Why this is important: When cryptocurrency first came into the public sphere, it was viewed as a volatile, unsafe mode of payment often associated with criminal activity. As the public becomes more familiar and accepting of cryptocurrency, it has become a viable investment alternative to traditional investments. Typically risk-adverse groups, such as retirement fund operators, have even started to invest in cryptocurrency and provide their plan holders with the option of receiving part of their pension in cryptocurrency. The headline of this article, somehow implying that cryptocurrency lends itself more to scams or is a larger threat to investors, is disingenuous.

Many of the types of scams, such as "an offer of a high return with no risk" are also found in traditional investment schemes. Every day, individuals are scammed out of large sums of money by unwittingly falling for an investment opportunity that is too good to be true. To imply that investment in cryptocurrency is the only scenario in which an investor could be deceived into giving away large sums of money is absurd. However, what does separate cryptocurrency investments from traditional investments is the lack of regulation of cryptocurrency. While there certainly are "get rich quick" investment schemes outside of cryptocurrency, the federal regulations in place largely protect investors from these types of schemes. Cryptocurrency lacks these regulations, making it easier for bad actors to proliferate fraudulent schemes and attract unwitting investors. Additionally, many of the investment opportunities available in cryptocurrency are volatile and "extremely risky speculation with a high risk of loss." Moreover, the lack of a secure institution through which to conduct a transaction or to store the cryptocurrency poses a massive security threat. One of the biggest types of cryptocurrency-related crime in 2021 was theft of cryptocurrency, achieved largely through the hacking of cryptocurrency businesses.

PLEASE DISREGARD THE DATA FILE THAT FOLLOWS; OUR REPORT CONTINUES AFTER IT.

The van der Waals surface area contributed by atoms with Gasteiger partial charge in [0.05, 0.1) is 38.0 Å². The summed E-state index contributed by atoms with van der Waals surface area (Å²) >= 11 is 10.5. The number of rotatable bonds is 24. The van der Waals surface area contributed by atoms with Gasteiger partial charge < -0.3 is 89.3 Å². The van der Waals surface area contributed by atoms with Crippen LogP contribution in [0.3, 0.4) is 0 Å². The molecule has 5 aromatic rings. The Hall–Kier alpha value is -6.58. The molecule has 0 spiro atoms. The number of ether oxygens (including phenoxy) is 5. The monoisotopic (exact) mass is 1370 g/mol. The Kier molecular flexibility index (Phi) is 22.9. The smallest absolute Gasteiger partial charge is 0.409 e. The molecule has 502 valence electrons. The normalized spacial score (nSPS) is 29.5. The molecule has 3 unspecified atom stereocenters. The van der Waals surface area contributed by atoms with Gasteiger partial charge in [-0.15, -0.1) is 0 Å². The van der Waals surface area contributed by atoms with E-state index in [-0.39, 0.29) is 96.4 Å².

The takeaway is that cryptocurrency, because of its novelty and lack of regulations, is somehow more likely to result in investors falling prey to Ponzi schemes or investment scams. I would argue that such implication is disingenuous and akin to fear-mongering: certainly the lack of regulations makes cryptocurrency investments an easier vehicle to perpetuate such a scam, but Ponzi schemes and similar scams occur frequently in traditional investment opportunities as well. However, that regulation is needed of the cryptocurrency market and cryptocurrency as a whole. While the lack of regulation is what appeals to many cryptocurrency consumers, if the goal of cryptocurrency advocates is to make cryptocurrency more appealing to the American public and to those favoring traditional investments, then regulation is a great way to achieve that goal. --- Alyssa M. Zottola
"As Apache Log4j is broadly used across software, applications, and services, medical device manufacturers should also evaluate whether third-party software components or services used in or with their medical device may use the affected software," the FDA said in the notice."